There are actually 4 stages of a migraine and different people either experience some or all of them. (http://www.mayoclinic.org/diseases-conditions/migraine-headache/symptoms-causes/dxc-20202434)
1. Prodome: you feel changes to your body that serve as a warming system a migraine may be approaching. These might include stiff neck, mood changes, thirst, constipation, and/or food cravings
2. Aura: your senses seem “off” including vision, touch, and hearing
3. Attack: the actual pain, throbbing, nausea, that can last up to 72 hours during the migraine
4. Post-drome: total exhaustion after the attack

Causes vary among individuals and can be the result of genetics. Here are the most common causes (http://www.mayoclinic.org/diseases-conditions/migraine-headache/symptoms-causes/dxc-20202434):
• Hormonal changes in women. Fluctuations in estrogen seem to trigger headaches in many women. Women with a history of migraines often report headaches immediately before or during their periods, when they have a major drop in estrogen.
• Foods. Aged cheeses, salty foods and processed foods may trigger migraines. Skipping meals or fasting also can trigger attacks.
• Food additives. The sweetener aspartame and the preservative monosodium glutamate (MSG), found in many foods, may trigger migraines.
• Drinks. Alcohol, especially wine, and highly caffeinated beverages may trigger migraines.
• Stress. Stress at work or home can cause migraines.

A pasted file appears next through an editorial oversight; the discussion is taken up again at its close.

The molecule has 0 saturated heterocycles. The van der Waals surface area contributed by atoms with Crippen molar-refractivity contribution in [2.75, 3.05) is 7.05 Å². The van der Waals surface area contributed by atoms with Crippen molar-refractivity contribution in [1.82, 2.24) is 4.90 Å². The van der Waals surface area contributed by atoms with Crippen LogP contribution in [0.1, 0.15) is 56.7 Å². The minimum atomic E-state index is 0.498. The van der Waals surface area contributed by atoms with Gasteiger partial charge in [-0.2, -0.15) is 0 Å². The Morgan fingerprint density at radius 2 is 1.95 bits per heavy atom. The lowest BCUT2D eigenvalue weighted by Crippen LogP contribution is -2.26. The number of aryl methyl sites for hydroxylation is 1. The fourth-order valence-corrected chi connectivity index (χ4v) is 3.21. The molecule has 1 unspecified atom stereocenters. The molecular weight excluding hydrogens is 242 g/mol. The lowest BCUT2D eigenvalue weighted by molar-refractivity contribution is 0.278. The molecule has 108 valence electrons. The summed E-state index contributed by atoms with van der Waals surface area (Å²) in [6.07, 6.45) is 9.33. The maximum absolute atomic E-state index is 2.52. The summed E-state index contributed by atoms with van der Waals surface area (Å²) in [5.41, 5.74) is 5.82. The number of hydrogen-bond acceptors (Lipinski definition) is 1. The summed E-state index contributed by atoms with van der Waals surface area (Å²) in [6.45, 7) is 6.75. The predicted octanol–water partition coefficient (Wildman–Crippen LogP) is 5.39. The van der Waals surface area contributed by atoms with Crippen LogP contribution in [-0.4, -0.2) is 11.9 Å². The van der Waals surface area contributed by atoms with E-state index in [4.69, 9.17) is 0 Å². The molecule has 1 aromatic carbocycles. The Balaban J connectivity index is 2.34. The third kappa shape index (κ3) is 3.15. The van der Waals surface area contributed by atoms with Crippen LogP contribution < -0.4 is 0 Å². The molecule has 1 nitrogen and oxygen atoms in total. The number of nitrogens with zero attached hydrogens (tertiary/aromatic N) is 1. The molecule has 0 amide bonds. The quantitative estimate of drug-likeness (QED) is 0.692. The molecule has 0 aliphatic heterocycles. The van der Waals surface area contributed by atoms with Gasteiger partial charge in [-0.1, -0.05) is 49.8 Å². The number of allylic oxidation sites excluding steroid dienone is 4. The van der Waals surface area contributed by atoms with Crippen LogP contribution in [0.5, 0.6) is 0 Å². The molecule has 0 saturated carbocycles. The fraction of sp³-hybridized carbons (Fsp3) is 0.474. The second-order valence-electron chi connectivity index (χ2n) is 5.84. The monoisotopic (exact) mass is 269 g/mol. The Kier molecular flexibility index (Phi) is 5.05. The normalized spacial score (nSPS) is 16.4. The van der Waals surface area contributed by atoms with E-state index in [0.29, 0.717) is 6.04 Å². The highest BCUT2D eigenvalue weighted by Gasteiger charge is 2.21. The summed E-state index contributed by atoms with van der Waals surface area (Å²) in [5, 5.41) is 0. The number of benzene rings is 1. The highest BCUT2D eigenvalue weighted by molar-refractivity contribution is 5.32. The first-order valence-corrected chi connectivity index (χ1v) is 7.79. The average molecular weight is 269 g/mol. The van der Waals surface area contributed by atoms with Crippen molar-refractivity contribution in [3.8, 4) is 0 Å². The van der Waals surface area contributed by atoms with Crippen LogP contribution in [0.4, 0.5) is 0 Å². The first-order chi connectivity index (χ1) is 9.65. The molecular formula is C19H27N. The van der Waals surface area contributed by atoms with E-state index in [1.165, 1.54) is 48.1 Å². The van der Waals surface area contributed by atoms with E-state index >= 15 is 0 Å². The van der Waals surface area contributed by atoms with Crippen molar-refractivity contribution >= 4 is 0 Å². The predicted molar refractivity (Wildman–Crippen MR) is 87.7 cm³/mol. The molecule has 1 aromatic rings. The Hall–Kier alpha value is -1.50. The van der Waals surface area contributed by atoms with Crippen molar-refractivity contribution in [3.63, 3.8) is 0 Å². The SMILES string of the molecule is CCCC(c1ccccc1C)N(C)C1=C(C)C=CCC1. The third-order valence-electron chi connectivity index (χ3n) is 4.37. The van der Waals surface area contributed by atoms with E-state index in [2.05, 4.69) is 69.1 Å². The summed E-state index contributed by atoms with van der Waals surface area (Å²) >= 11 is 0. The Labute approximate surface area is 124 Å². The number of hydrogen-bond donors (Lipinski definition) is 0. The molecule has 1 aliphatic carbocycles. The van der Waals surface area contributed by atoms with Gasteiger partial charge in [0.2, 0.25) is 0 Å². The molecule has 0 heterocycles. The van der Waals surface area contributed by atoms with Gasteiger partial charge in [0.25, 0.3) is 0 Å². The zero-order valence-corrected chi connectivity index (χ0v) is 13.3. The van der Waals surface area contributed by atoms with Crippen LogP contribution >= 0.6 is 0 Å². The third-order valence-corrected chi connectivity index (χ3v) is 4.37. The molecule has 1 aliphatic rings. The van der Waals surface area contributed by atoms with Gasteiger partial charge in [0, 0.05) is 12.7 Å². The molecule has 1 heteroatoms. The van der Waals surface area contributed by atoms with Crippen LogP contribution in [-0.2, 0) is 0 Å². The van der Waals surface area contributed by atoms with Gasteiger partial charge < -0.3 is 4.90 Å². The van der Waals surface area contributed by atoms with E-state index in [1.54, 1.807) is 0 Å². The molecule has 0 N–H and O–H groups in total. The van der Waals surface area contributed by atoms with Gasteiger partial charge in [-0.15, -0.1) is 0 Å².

• Sensory stimuli. Bright lights and sun glare can induce migraines, as can loud sounds. Strong smells — including perfume, paint thinner, secondhand smoke and others — can trigger migraines in some people.
• Changes in wake-sleep pattern. Missing sleep or getting too much sleep may trigger migraines in some people, as can jet lag.
• Physical factors. Intense physical exertion, including sexual activity, may provoke migraines.
• Changes in the environment. A change of weather or barometric pressure can prompt a migraine.
• Medications. Oral contraceptives and vasodilators, such as nitroglycerin, can aggravate migraines.

We want to be at peak performance on our fitness journeys and migraines our not on our team. But we learn to overcome and know that the show must go on, which means we need to take care of ourselves, seek treatment and help when needed, and try to avoid situations that can trigger migraines. I don’t like for folks to miss workouts ever. The community of sufferers is quite large, so I hope there comes a medical solution to this phenomenon very soon.